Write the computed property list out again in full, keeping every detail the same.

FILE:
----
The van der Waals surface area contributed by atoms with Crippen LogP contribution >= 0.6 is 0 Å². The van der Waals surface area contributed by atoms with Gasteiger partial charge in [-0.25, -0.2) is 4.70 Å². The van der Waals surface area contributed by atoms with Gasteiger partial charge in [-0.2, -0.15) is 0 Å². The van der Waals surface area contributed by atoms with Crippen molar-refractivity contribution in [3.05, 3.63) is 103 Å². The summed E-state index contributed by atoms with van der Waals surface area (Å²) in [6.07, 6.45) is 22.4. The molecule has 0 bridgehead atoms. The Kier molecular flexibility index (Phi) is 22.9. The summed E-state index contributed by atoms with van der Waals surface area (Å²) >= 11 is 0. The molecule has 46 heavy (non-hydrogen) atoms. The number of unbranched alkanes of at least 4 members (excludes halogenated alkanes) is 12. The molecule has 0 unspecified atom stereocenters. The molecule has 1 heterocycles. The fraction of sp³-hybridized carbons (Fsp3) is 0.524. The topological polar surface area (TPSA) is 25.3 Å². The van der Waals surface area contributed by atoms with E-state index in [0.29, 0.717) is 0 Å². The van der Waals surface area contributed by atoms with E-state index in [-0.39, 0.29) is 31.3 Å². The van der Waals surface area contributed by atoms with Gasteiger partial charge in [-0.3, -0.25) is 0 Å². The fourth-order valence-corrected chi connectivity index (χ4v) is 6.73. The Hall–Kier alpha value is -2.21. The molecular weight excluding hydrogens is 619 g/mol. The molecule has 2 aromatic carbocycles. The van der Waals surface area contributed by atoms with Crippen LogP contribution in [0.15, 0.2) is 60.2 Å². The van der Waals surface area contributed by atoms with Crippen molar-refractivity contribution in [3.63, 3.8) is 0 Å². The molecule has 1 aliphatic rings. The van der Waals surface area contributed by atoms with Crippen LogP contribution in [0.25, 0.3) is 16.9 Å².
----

The van der Waals surface area contributed by atoms with Crippen LogP contribution >= 0.6 is 0 Å². The van der Waals surface area contributed by atoms with Gasteiger partial charge in [-0.25, -0.2) is 4.70 Å². The van der Waals surface area contributed by atoms with Gasteiger partial charge in [-0.2, -0.15) is 0 Å². The van der Waals surface area contributed by atoms with Crippen molar-refractivity contribution in [3.05, 3.63) is 103 Å². The summed E-state index contributed by atoms with van der Waals surface area (Å²) in [6.07, 6.45) is 22.4. The molecule has 0 bridgehead atoms. The Kier molecular flexibility index (Phi) is 22.9. The summed E-state index contributed by atoms with van der Waals surface area (Å²) >= 11 is 0. The molecule has 46 heavy (non-hydrogen) atoms. The number of unbranched alkanes of at least 4 members (excludes halogenated alkanes) is 12. The molecule has 0 unspecified atom stereocenters. The molecule has 1 heterocycles. The fraction of sp³-hybridized carbons (Fsp3) is 0.524. The topological polar surface area (TPSA) is 25.3 Å². The van der Waals surface area contributed by atoms with E-state index in [0.29, 0.717) is 0 Å². The van der Waals surface area contributed by atoms with E-state index in [-0.39, 0.29) is 31.3 Å². The van der Waals surface area contributed by atoms with Gasteiger partial charge in [-0.3, -0.25) is 0 Å². The fourth-order valence-corrected chi connectivity index (χ4v) is 6.73. The Hall–Kier alpha value is -2.21. The molecular weight excluding hydrogens is 619 g/mol. The molecule has 2 aromatic carbocycles. The van der Waals surface area contributed by atoms with Crippen LogP contribution in [0.15, 0.2) is 60.2 Å². The van der Waals surface area contributed by atoms with Crippen molar-refractivity contribution in [3.63, 3.8) is 0 Å². The molecule has 1 aliphatic rings. The van der Waals surface area contributed by atoms with Crippen LogP contribution in [0.25, 0.3) is 16.9 Å².